Canadian builders aren’t the only ones interested in PERSIST. “Regardless of what climate zone it is in, this system will work,” Makepeace explained. “In Florida, the inside of the building is air conditioned, but you have conditions where at night the humidity is just out of sight. If that warm humid air contacts a cold surface, where will the condensation occur? With typical construction, it occurs in the stud cavity, and you can get mold growth in your buildings. In a PERSIST building, the condensation occurs outside of the membrane, and it won’t hurt the wall. Any condensation will drain down.”
Building scientist Joe Lstiburek agrees with Makepeace on this point. “It will work from Fairbanks to Miami,” he said.
By now, PERSIST details have spread far beyond Canada. One Texas convert is Austin builder Ray Moore. At a building science conference in 2000, Moore asked Makepeace for tips on air-sealing electrical boxes. “I got an answer that forever changed the way I build houses,” Moore later wrote . “He asked me in return why I was trying to stop the air movement at the level of the drywall when that was such a difficult location to seal with all the complex geometry in the interior of a typical custom home. The intersections of interior walls, electrical outlets, furr-downs, stairs on exterior walls, tubs on exterior walls, wire and pipe penetrations, and upper floor rim joist areas are all examples of detailing that is almost impossible to get airtight. Chris introduced me to PERSIST.”
Moore continued, “Since using this approach we have cut our cooling costs to less than half of our already low-consumption building methods. … Our homes have been blower-door tested at 0.76 ACH50. … The vast majority of structural rot and water damage is due to poor flashing design and poor or nonexistent application of flashings and drainage planes. All windows should be pan-flashed and head-flashed with end dams. All intersections of walls and extending structures should be properly flashed and water managed. I find this to be much easier to accomplish with a modified bitumen (rubberized membrane) than it ever was with felt paper or other housewraps.”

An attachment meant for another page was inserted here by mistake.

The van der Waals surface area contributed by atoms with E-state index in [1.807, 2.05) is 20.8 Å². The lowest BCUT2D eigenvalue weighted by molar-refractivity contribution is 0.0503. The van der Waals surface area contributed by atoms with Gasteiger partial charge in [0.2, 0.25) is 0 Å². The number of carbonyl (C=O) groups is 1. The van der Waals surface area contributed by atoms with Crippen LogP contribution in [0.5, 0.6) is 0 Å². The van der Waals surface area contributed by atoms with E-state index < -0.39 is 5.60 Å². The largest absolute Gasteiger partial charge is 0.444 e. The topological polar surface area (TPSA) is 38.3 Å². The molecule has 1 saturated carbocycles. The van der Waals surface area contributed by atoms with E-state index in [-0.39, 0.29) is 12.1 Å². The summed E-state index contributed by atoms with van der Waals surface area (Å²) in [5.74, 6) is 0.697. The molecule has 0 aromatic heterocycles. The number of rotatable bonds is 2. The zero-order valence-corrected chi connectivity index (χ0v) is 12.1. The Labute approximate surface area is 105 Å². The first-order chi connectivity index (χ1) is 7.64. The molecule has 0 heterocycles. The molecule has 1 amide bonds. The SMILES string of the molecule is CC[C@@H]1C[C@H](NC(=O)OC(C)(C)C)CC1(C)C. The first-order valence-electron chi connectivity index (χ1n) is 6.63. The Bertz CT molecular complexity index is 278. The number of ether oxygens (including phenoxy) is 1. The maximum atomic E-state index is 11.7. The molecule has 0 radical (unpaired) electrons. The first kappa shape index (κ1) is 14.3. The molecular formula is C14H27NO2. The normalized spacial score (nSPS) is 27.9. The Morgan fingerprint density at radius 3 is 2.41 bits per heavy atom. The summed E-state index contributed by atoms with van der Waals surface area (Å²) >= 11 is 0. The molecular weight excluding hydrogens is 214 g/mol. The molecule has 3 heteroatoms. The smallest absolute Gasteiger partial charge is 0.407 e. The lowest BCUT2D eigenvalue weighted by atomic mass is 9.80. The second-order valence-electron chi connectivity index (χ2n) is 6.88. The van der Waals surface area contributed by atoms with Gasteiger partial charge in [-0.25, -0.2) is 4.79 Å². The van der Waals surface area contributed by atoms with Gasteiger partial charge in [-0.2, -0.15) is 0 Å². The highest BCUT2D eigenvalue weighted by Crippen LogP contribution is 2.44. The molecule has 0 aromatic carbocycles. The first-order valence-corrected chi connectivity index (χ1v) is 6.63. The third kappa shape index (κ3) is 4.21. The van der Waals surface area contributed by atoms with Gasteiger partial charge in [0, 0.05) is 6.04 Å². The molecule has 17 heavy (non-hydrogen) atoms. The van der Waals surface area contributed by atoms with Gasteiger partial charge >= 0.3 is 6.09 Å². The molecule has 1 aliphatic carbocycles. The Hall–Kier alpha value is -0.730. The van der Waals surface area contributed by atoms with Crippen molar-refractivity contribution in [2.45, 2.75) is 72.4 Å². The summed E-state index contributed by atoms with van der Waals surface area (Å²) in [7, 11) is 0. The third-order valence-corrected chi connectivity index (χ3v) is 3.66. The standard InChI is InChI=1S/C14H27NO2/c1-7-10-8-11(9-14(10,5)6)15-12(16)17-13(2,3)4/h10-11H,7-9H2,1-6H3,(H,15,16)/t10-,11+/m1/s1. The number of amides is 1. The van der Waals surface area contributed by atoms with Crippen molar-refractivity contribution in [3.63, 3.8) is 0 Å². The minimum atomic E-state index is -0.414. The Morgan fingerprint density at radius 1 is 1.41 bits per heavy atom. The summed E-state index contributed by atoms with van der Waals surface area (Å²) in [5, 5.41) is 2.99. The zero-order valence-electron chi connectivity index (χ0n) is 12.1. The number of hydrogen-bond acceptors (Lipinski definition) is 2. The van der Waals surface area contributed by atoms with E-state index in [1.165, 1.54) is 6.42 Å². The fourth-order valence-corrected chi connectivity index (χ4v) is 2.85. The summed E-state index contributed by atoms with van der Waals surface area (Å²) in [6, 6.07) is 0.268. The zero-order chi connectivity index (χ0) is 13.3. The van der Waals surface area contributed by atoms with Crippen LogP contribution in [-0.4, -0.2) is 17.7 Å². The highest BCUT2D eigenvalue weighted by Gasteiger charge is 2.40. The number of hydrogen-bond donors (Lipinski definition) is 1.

There are many PERSIST fans in Alaska, where builders have long understood the importance of airtight construction details that prevent condensation in building assemblies. In recent years, the Cold-Climate Housing Research Center (CCHRC) in Fairbanks has been promoting a modified version of PERSIST called REMOTE — an acronym for Residential Exterior Membrane Outside Insulation Technique. The REMOTE method marries PERSIST walls with a conventional unconditioned attic.
It’s almost always cheaper to build a REMOTE house than a PERSIST house. However, for the REMOTE system to work, builders must pay close attention to air barrier details at the top of exterior walls. The CCHRC has produced a useful manual on the technique, “REMOTE: A Manual” .
Alaskan builder Thorston Chlupp wrote a detailed and useful article  on the REMOTE technique for the May 2009 issue of the Journal of Light Construction.
Alaskan builders are experimenting with changes to the PERSIST system. To save money, some have switched from peel-and-stick membrane to 6-mil poly or plastic housewrap.
Instead of leaving stud bays empty of insulation, some REMOTE builders fill them with fiberglass or cellulose. This practice is potentially dangerous, however. The more insulation in the wall, the greater the possibility that the wall sheathing will get cold enough to allow condensation to form. That’s why most PERSIST builders prefer to keep framing bays empty, with all of the home’s insulation outside of the rubberized membrane.
Last week’s blog: “High-Solar-Gain Glazing.”